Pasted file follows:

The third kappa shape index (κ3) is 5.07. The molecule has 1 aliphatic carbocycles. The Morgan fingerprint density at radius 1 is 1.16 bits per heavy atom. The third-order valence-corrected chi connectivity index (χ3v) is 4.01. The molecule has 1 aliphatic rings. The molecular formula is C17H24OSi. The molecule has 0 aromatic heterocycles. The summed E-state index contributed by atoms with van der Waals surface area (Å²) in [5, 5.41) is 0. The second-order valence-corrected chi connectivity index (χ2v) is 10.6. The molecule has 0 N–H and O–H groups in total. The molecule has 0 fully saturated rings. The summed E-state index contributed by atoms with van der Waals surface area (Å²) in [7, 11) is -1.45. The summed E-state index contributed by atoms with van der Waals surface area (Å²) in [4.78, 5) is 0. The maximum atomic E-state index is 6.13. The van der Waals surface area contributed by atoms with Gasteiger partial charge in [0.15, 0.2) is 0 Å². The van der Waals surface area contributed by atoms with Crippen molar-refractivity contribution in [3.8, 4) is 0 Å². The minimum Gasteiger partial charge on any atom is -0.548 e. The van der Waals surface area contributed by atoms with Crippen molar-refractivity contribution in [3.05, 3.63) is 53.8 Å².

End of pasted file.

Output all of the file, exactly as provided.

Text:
The third kappa shape index (κ3) is 5.07. The molecule has 1 aliphatic carbocycles. The Morgan fingerprint density at radius 1 is 1.16 bits per heavy atom. The third-order valence-corrected chi connectivity index (χ3v) is 4.01. The molecule has 1 aliphatic rings. The molecular formula is C17H24OSi. The molecule has 0 aromatic heterocycles. The summed E-state index contributed by atoms with van der Waals surface area (Å²) in [5, 5.41) is 0. The second-order valence-corrected chi connectivity index (χ2v) is 10.6. The molecule has 0 N–H and O–H groups in total. The molecule has 0 fully saturated rings. The summed E-state index contributed by atoms with van der Waals surface area (Å²) in [7, 11) is -1.45. The summed E-state index contributed by atoms with van der Waals surface area (Å²) in [4.78, 5) is 0. The maximum atomic E-state index is 6.13. The van der Waals surface area contributed by atoms with Gasteiger partial charge in [0.15, 0.2) is 0 Å². The van der Waals surface area contributed by atoms with Crippen molar-refractivity contribution in [3.8, 4) is 0 Å². The minimum Gasteiger partial charge on any atom is -0.548 e. The van der Waals surface area contributed by atoms with Crippen molar-refractivity contribution in [3.05, 3.63) is 53.8 Å².